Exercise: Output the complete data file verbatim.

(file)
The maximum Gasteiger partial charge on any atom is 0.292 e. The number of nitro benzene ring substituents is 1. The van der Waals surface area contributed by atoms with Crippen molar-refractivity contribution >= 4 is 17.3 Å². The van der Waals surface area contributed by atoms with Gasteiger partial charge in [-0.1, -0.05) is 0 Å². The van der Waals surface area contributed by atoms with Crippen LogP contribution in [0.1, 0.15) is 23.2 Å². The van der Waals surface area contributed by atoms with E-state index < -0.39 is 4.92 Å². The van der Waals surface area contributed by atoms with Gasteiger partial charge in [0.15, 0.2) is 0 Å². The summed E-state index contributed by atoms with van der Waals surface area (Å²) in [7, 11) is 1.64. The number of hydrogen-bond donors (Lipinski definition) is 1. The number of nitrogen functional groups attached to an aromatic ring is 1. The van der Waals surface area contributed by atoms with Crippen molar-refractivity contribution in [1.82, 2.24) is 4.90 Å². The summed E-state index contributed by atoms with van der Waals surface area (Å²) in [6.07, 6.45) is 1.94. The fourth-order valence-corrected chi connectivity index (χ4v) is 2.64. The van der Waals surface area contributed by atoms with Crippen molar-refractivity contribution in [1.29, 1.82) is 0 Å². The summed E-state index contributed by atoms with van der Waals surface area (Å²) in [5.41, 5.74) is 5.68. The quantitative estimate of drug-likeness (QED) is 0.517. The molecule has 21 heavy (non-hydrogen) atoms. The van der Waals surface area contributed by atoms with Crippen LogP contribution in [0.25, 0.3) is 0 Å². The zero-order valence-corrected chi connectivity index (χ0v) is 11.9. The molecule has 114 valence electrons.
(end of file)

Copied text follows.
The maximum Gasteiger partial charge on any atom is 0.292 e. The number of nitro benzene ring substituents is 1. The van der Waals surface area contributed by atoms with Crippen molar-refractivity contribution >= 4 is 17.3 Å². The van der Waals surface area contributed by atoms with Gasteiger partial charge in [-0.1, -0.05) is 0 Å². The van der Waals surface area contributed by atoms with Crippen LogP contribution in [0.1, 0.15) is 23.2 Å². The van der Waals surface area contributed by atoms with E-state index < -0.39 is 4.92 Å². The van der Waals surface area contributed by atoms with Gasteiger partial charge in [0.15, 0.2) is 0 Å². The summed E-state index contributed by atoms with van der Waals surface area (Å²) in [7, 11) is 1.64. The number of hydrogen-bond donors (Lipinski definition) is 1. The number of nitrogen functional groups attached to an aromatic ring is 1. The van der Waals surface area contributed by atoms with Crippen molar-refractivity contribution in [1.82, 2.24) is 4.90 Å². The summed E-state index contributed by atoms with van der Waals surface area (Å²) in [6.07, 6.45) is 1.94. The fourth-order valence-corrected chi connectivity index (χ4v) is 2.64. The van der Waals surface area contributed by atoms with Crippen molar-refractivity contribution in [1.29, 1.82) is 0 Å². The summed E-state index contributed by atoms with van der Waals surface area (Å²) in [5.41, 5.74) is 5.68. The quantitative estimate of drug-likeness (QED) is 0.517. The molecule has 21 heavy (non-hydrogen) atoms. The van der Waals surface area contributed by atoms with Crippen LogP contribution in [0.25, 0.3) is 0 Å². The zero-order valence-corrected chi connectivity index (χ0v) is 11.9. The molecule has 114 valence electrons.